The world of artificial intelligence is constantly advancing and changing the education landscape. The time is now to learn what this new technology can do for us as teachers and how to embrace it. ChatGPT is undoubtedly at the forefront of this new AI, and teachers should know the benefits and drawbacks of this new technology. Will ChatGPT be your new best friend or your newest nemesis? With some insight into the technology, ChatGPT can provide opportunities for easing the workload on teachers and guide students as they navigate these new possibilities. What follows is the second in a series of blog posts on education and ChatGPT.

The benefits seem huge, but ChatGPT is not all perfect. There are some major concerns of educators using ChatGPT, and they are worth looking at to weigh the pros and cons of using AI. 

September 2021. The first issue with ChatGPT is that it is not in real-time. ChatGBT can only access information before September 2021. Current events will not be there. If major historical court cases or events happened between then and now, ChatGPT will not know about them, which could cause inaccurate information.

Predictions. ChatGPT only sometimes understands the difference between fact and fiction. After all, it is a machine and not a human. The more obscure the topic, the more likely the program will struggle, and the results will be “hallucinations” or general mistakes. There has been at least one person who sued ChatGPT because of hallucinations. Students sometimes take everything at face value, so this could be an opportunity to discuss the downfalls of AI.

No Emotions. ChatGPT is not human and therefore lacks emotion and first-hand experience. This causes concern because, as humans, we are emotional creatures and relate to emotion. Students may turn to ChatGPT for writing help, but it will lack emotions and voice. ChatGPT can also be biased depending on how it interprets information. In February this year, President Biden signed an executive order to direct agencies to protect the public from discriminatory algorithms. It is essential to be wary of the outcome and fact-check the AI before taking it at face value.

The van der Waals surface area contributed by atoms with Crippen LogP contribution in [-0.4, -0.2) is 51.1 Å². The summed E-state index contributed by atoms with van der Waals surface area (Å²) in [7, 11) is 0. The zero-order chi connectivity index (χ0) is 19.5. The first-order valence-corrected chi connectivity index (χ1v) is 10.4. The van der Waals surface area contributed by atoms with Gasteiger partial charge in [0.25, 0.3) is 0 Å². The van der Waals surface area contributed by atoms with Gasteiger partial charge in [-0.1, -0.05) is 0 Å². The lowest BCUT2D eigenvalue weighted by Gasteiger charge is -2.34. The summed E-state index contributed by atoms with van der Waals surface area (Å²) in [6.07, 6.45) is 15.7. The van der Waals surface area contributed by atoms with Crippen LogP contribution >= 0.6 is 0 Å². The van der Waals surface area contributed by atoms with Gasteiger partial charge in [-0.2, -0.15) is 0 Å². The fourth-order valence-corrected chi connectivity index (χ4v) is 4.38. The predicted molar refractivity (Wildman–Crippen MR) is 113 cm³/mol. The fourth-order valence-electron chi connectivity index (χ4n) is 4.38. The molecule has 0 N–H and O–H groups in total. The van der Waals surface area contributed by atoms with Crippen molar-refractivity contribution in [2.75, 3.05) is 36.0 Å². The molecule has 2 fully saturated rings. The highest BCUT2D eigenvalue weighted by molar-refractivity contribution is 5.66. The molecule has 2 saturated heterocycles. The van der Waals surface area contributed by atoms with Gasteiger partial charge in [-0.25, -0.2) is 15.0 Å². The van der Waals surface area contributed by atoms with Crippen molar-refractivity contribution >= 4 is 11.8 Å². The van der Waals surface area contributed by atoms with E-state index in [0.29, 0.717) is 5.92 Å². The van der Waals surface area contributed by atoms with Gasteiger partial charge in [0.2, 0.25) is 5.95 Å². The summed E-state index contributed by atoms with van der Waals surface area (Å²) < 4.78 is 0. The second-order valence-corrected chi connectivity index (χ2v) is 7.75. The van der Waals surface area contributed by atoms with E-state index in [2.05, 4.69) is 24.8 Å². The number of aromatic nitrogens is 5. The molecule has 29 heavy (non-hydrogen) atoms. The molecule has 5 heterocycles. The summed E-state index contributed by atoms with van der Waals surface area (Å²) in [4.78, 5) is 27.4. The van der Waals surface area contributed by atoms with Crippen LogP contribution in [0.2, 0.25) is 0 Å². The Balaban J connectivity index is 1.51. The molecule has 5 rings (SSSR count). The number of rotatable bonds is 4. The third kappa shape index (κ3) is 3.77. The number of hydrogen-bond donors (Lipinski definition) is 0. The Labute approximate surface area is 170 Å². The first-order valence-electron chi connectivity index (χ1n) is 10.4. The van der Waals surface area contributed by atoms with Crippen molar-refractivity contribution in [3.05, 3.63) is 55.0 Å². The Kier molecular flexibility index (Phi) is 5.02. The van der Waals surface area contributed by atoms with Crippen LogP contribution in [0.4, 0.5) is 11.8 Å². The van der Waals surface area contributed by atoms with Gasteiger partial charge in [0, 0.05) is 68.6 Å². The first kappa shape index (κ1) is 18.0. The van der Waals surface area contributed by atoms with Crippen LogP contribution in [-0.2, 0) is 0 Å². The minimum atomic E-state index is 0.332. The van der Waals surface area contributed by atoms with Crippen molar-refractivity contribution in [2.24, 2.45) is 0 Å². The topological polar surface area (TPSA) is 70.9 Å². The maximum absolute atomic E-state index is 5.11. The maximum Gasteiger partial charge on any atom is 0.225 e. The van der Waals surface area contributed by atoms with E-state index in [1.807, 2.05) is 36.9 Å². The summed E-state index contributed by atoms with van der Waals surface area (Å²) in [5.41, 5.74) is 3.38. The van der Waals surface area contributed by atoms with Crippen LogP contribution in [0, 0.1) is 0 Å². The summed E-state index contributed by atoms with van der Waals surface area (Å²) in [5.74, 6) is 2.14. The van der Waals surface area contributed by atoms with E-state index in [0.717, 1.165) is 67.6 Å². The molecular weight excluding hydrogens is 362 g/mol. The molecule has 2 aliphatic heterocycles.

Plagiarism. Of course, students may take advantage of a program that has so much information available. There are AI Detectors, but they could be better. Cheating is going to be the biggest concern for educators. Navigating this topic with students and using ChatGPT, learning its capabilities and downfalls will help students use the AI effectively. Also, asking students to analyze a text, not just summarize, will help to avoid AI responses because AI struggles with generating these responses. The top plagiarism detectors are Grammarly, Turnitin, Quetext, PlagiarismCheck.org, and Unicheck.

President Biden recently gave a speech on AI. You can find it here:

Remarks by President Biden

Here is a discussion on the dangers of AI: “Godfather of AI” Geoffrey Hinton Warns of the “Existential Threat” of AI | Amanpour and Company

ChatGPT will undoubtedly change the landscape of education as we know it. ChatGPT has many benefits to draw upon as teachers, and as long as we know the pitfalls, it could be an engaging tool. 

Here is a list of blog posts that will be featured here in the coming weeks on ChatGPT:

  • Unlocking the Writer’s Mind: How ChatGPT Empowers Students in Generating Writing Ideas

  • Boosting Language Skills: How ChatGPT Enhances Student Learning and Grammar Mastery

  • ChatGPT for the ELA Classroom

If you are concerned about cheating, use essay alternatives like a visual essay. 

Do you have feedback on this topic or other posts in this series? Share them in the comments below!

Thanks for stopping by! 

Linda Jennifer

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